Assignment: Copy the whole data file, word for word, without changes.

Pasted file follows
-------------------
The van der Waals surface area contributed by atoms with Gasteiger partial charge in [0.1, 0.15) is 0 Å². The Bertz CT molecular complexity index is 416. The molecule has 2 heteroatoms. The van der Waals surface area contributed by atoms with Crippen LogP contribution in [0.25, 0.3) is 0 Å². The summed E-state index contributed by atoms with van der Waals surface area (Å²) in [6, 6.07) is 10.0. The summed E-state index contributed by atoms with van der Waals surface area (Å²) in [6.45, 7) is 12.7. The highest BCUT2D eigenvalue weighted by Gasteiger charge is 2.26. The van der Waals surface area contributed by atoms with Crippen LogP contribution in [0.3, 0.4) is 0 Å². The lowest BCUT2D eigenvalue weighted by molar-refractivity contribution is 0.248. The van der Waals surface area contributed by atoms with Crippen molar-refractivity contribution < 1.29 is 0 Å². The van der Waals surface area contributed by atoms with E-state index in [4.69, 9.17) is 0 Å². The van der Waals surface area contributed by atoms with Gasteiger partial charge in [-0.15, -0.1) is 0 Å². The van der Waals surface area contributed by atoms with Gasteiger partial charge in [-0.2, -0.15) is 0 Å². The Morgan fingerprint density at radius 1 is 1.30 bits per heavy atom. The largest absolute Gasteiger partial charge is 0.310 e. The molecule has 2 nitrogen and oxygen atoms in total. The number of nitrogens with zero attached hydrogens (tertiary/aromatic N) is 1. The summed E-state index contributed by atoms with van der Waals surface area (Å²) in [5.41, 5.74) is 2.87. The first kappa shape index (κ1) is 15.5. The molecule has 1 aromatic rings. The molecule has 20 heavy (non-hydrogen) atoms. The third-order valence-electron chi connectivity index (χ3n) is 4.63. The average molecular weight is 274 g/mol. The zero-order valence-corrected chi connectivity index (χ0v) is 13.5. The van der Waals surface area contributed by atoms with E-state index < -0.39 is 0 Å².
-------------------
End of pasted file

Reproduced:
The van der Waals surface area contributed by atoms with Gasteiger partial charge in [0.1, 0.15) is 0 Å². The Bertz CT molecular complexity index is 416. The molecule has 2 heteroatoms. The van der Waals surface area contributed by atoms with Crippen LogP contribution in [0.25, 0.3) is 0 Å². The summed E-state index contributed by atoms with van der Waals surface area (Å²) in [6, 6.07) is 10.0. The summed E-state index contributed by atoms with van der Waals surface area (Å²) in [6.45, 7) is 12.7. The highest BCUT2D eigenvalue weighted by Gasteiger charge is 2.26. The van der Waals surface area contributed by atoms with Crippen LogP contribution in [0.3, 0.4) is 0 Å². The lowest BCUT2D eigenvalue weighted by molar-refractivity contribution is 0.248. The van der Waals surface area contributed by atoms with Crippen molar-refractivity contribution < 1.29 is 0 Å². The van der Waals surface area contributed by atoms with E-state index in [4.69, 9.17) is 0 Å². The van der Waals surface area contributed by atoms with Gasteiger partial charge in [-0.15, -0.1) is 0 Å². The van der Waals surface area contributed by atoms with Gasteiger partial charge in [-0.2, -0.15) is 0 Å². The Morgan fingerprint density at radius 1 is 1.30 bits per heavy atom. The largest absolute Gasteiger partial charge is 0.310 e. The molecule has 2 nitrogen and oxygen atoms in total. The number of nitrogens with zero attached hydrogens (tertiary/aromatic N) is 1. The summed E-state index contributed by atoms with van der Waals surface area (Å²) in [5.41, 5.74) is 2.87. The first kappa shape index (κ1) is 15.5. The molecule has 1 aromatic rings. The molecule has 20 heavy (non-hydrogen) atoms. The third-order valence-electron chi connectivity index (χ3n) is 4.63. The average molecular weight is 274 g/mol. The zero-order valence-corrected chi connectivity index (χ0v) is 13.5. The van der Waals surface area contributed by atoms with E-state index < -0.39 is 0 Å².